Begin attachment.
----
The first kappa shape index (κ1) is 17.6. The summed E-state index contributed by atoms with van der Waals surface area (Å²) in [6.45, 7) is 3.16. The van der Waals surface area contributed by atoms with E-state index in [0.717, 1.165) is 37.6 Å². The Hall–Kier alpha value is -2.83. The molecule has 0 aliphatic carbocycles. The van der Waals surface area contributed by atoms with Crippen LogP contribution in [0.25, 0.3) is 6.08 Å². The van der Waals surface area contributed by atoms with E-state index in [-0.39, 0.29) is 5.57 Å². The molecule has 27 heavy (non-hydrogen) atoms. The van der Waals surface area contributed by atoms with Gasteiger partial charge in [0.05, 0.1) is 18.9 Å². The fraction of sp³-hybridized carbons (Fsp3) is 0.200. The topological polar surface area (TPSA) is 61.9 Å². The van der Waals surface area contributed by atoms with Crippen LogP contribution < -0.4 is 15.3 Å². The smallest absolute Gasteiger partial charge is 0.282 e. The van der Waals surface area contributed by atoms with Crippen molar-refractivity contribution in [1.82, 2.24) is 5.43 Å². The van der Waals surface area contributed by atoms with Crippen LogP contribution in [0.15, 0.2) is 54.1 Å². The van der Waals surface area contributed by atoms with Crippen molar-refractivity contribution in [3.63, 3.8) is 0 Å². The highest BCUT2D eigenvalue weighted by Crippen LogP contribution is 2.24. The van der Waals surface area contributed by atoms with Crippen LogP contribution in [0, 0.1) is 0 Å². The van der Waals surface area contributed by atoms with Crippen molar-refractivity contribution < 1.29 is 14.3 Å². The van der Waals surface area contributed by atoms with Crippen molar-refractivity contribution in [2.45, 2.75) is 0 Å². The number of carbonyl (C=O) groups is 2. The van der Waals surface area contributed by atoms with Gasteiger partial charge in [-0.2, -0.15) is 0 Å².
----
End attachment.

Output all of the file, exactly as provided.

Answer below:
The first kappa shape index (κ1) is 17.6. The summed E-state index contributed by atoms with van der Waals surface area (Å²) in [6.45, 7) is 3.16. The van der Waals surface area contributed by atoms with E-state index in [0.717, 1.165) is 37.6 Å². The Hall–Kier alpha value is -2.83. The molecule has 0 aliphatic carbocycles. The van der Waals surface area contributed by atoms with Crippen LogP contribution in [0.25, 0.3) is 6.08 Å². The van der Waals surface area contributed by atoms with E-state index in [-0.39, 0.29) is 5.57 Å². The molecule has 27 heavy (non-hydrogen) atoms. The van der Waals surface area contributed by atoms with Gasteiger partial charge in [0.05, 0.1) is 18.9 Å². The fraction of sp³-hybridized carbons (Fsp3) is 0.200. The topological polar surface area (TPSA) is 61.9 Å². The van der Waals surface area contributed by atoms with Crippen LogP contribution < -0.4 is 15.3 Å². The smallest absolute Gasteiger partial charge is 0.282 e. The van der Waals surface area contributed by atoms with Crippen molar-refractivity contribution in [1.82, 2.24) is 5.43 Å². The van der Waals surface area contributed by atoms with Crippen LogP contribution in [0.15, 0.2) is 54.1 Å². The van der Waals surface area contributed by atoms with Crippen molar-refractivity contribution in [3.63, 3.8) is 0 Å². The highest BCUT2D eigenvalue weighted by Crippen LogP contribution is 2.24. The van der Waals surface area contributed by atoms with Crippen LogP contribution in [0, 0.1) is 0 Å². The van der Waals surface area contributed by atoms with Crippen molar-refractivity contribution < 1.29 is 14.3 Å². The van der Waals surface area contributed by atoms with Crippen molar-refractivity contribution in [2.45, 2.75) is 0 Å². The number of carbonyl (C=O) groups is 2. The van der Waals surface area contributed by atoms with Gasteiger partial charge in [-0.2, -0.15) is 0 Å².